Welcome to the debut of Mala: Art and Culture! Mala beads, above, refer to Saraswati, Hindu goddess of the arts and knowledge. I’ll be doing my best to serve as a promoter of the region’s culture and arts.
Here’s a word that’s been buzzing about Bali lately: heritage. We’ve got heritage trees, dogs, pigs, and even heritage rice and foodstuffs.
Heritage in this sense refers to preserved cultural traditions, to objects and qualities that are important to a nation or people, and to products that are emblematic of fine craftsmanship and time-honored use. It is also an apt label for an historical livestock breed or a native strain of a botanical. Packing for a stay in Ubud, I came across a favorite sash (sabuk), naturally dyed and woven in Seraya Timur, Karangasem.
I realized I’d never particularly spread the word about the workshop there (kelompok Karya Sari Warna Alam), a true success in patronage of heritage craft. And because I was headed to the Ubud’s fourth annual Food Festival, I dismissed the heritage textile idea for this first column. Wouldn’t you know, at Ubud, heritage ingredients, recipes, and agriculture were on everyone’s lips (and happily on our tongues). Innovation Generation may have been the festival theme, but the hottest innovators were champions of all things heritage, from reviving their grandmother’s home remedies to seeking out farmers of obscure and endangered Balinese vegetables.
There’s a definite connection between heritage and innovation. Culture being a living thing, based in a definite heritage, it’s fully subject to the whims of its heirs’. Artists and artisans can explore from the solid base of the culture’s knowledge and customs, but may not always know what’s catching on in the community. Mavens and scholars will give the necessary boost to cultural creativity, but its value can often depend upon economics and marketing. Red rice champion Helianti Hilman (Javana foods) spoke of how Javana has been inspiring young farmers by showing them the foreign demand for Indonesia’s heritage foods. Isn’t it amazing how often the creators and inheritors within a culture must be exposed to an appreciative fan base of outsiders? In a win-win move, Helianti brought young farmers from Flores, Papua, and West Java, curious to meet some of their ultimate customers and consumers.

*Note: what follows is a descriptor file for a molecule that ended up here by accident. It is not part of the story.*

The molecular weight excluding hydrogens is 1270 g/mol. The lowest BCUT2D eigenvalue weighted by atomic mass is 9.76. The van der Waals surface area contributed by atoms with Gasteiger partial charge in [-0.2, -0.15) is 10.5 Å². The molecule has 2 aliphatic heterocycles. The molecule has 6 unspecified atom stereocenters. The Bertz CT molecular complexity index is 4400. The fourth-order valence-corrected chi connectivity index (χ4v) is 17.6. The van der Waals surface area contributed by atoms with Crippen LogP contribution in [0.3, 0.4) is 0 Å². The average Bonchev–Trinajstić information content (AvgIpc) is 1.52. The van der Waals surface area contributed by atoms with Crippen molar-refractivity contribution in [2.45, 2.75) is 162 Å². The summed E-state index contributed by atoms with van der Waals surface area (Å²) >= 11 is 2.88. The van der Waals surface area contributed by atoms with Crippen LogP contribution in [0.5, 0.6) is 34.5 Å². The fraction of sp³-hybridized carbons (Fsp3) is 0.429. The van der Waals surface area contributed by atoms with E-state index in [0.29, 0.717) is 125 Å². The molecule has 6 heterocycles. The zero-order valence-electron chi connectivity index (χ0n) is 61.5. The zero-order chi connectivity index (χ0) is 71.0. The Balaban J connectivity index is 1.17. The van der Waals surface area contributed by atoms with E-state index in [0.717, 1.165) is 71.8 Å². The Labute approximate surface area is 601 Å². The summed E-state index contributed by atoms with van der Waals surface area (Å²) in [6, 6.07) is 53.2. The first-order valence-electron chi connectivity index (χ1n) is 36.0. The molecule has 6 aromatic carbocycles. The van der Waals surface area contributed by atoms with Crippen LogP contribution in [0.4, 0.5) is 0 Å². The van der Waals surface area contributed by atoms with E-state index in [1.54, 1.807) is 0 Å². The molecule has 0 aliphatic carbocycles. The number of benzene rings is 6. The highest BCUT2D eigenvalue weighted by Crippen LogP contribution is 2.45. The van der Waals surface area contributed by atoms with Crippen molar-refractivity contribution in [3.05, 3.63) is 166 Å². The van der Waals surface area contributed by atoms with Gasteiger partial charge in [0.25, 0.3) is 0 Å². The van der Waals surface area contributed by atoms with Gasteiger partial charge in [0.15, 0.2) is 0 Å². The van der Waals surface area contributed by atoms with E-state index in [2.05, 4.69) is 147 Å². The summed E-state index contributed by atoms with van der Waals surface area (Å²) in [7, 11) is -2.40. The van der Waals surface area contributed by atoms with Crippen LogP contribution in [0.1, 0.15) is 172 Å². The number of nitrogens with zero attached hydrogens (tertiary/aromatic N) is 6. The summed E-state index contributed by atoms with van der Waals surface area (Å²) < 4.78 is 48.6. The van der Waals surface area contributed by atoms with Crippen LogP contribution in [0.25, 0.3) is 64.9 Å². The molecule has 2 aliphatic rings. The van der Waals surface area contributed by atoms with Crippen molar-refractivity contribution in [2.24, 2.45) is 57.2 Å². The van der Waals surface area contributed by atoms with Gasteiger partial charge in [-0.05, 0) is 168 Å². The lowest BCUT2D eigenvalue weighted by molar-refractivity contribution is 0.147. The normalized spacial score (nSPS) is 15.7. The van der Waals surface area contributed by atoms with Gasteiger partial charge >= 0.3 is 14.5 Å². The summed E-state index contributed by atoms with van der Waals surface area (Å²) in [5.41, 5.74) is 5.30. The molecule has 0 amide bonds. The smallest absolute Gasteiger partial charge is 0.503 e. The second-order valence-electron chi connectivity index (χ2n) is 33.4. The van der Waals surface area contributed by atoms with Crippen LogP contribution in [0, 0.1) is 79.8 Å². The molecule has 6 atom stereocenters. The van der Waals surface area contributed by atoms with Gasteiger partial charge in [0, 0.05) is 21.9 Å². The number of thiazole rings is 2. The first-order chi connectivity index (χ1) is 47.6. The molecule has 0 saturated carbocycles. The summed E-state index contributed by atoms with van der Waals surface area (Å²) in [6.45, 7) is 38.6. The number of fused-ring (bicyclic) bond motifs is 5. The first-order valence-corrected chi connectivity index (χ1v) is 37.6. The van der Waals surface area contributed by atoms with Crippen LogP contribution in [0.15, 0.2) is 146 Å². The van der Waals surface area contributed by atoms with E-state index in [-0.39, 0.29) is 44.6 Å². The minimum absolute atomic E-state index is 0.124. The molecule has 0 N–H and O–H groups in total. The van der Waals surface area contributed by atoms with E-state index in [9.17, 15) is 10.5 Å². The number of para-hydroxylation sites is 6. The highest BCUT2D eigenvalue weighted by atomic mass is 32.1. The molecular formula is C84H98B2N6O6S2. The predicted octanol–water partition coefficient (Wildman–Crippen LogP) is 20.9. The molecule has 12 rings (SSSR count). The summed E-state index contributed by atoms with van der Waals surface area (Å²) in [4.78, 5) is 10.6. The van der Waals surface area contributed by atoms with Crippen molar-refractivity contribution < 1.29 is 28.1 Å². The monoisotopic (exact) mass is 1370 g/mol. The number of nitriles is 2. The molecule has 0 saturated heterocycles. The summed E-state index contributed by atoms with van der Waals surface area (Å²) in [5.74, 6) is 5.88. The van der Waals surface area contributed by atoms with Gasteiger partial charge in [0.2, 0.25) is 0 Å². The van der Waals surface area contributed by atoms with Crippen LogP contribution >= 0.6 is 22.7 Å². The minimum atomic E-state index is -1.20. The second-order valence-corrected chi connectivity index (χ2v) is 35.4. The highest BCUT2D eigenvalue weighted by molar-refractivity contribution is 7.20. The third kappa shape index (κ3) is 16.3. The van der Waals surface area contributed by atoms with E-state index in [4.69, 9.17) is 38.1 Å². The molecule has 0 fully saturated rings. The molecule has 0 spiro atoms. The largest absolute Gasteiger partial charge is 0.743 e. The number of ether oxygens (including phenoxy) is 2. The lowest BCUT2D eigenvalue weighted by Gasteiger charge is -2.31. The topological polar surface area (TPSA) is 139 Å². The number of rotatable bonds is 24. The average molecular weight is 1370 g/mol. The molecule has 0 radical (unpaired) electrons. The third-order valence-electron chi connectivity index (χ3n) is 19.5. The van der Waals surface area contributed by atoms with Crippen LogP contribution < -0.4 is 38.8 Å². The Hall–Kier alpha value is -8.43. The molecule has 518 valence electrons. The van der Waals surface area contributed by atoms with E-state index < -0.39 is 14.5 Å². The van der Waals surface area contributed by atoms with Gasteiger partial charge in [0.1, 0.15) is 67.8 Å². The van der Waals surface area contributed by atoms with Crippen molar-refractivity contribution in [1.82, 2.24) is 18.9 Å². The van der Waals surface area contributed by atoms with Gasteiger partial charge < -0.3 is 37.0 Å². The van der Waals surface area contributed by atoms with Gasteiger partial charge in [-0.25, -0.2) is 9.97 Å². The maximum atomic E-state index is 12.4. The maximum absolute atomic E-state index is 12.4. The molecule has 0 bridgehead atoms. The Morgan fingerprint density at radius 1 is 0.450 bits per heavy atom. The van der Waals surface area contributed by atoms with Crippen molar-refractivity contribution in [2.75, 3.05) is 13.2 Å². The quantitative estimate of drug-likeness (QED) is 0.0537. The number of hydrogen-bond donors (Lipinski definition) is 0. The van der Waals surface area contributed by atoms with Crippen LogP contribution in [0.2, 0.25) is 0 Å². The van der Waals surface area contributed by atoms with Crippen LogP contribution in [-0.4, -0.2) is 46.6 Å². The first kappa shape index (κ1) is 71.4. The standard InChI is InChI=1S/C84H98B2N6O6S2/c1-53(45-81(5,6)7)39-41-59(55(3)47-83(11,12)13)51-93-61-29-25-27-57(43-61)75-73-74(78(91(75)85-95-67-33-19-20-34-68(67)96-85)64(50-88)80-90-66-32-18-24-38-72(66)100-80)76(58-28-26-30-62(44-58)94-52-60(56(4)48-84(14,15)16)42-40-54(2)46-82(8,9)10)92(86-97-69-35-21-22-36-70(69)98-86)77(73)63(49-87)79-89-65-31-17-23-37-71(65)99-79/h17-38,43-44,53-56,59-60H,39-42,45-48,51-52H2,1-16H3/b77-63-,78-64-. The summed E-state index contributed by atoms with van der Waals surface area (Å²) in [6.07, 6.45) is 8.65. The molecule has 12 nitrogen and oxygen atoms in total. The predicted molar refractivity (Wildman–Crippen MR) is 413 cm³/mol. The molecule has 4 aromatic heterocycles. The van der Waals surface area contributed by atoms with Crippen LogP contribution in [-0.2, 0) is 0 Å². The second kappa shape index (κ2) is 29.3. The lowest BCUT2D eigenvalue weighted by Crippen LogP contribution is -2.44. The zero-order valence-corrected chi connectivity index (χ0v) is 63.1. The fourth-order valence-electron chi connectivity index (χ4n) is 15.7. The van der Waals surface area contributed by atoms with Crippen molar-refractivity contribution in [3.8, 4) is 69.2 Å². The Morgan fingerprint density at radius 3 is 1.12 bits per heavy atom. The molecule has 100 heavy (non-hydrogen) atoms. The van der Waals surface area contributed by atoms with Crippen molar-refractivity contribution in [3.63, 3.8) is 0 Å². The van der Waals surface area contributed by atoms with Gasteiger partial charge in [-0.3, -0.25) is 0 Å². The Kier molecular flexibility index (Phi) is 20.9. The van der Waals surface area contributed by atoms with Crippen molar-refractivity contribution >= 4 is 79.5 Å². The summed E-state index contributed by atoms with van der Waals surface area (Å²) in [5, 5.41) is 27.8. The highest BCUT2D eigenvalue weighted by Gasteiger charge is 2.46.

A holistic view of a culture in resurgence revealed itself: stars of food-centric apps, bamboo craftsmen, potters, and young chefs all spoke along the same lines: study and respect time-honored ingredients or component parts, interact and network widely, and be driven by a purpose of sustainability. Newly inspired, I contacted Jean Howe, the expatriate American whose efforts launched the weavers’ enterprise where I purchased the cloth. It suddenly seemed utterly essential that more people learn about this place. Jean’s championed some of this archipelago’s most endangered spinners, weavers and dye makers. A visit to her delightful Threads of Life gallery in Ubud can fast-track a person to Indonesian acculturation. There is so much to appreciate and enjoy in her and British husband William Ingram’s museum-like treasure trove. Their hands-on workshops sell out well in advance and their website is a resource by itself.
Threads of Life came into being when Jean and William were cultural escorts for the phinisi ship Perentis in the 1990’s. Touring with a group through some of the eastern islands of the archipelago, they were shocked to discover villagers selling heirloom textiles. Indonesia was in an economic crisis.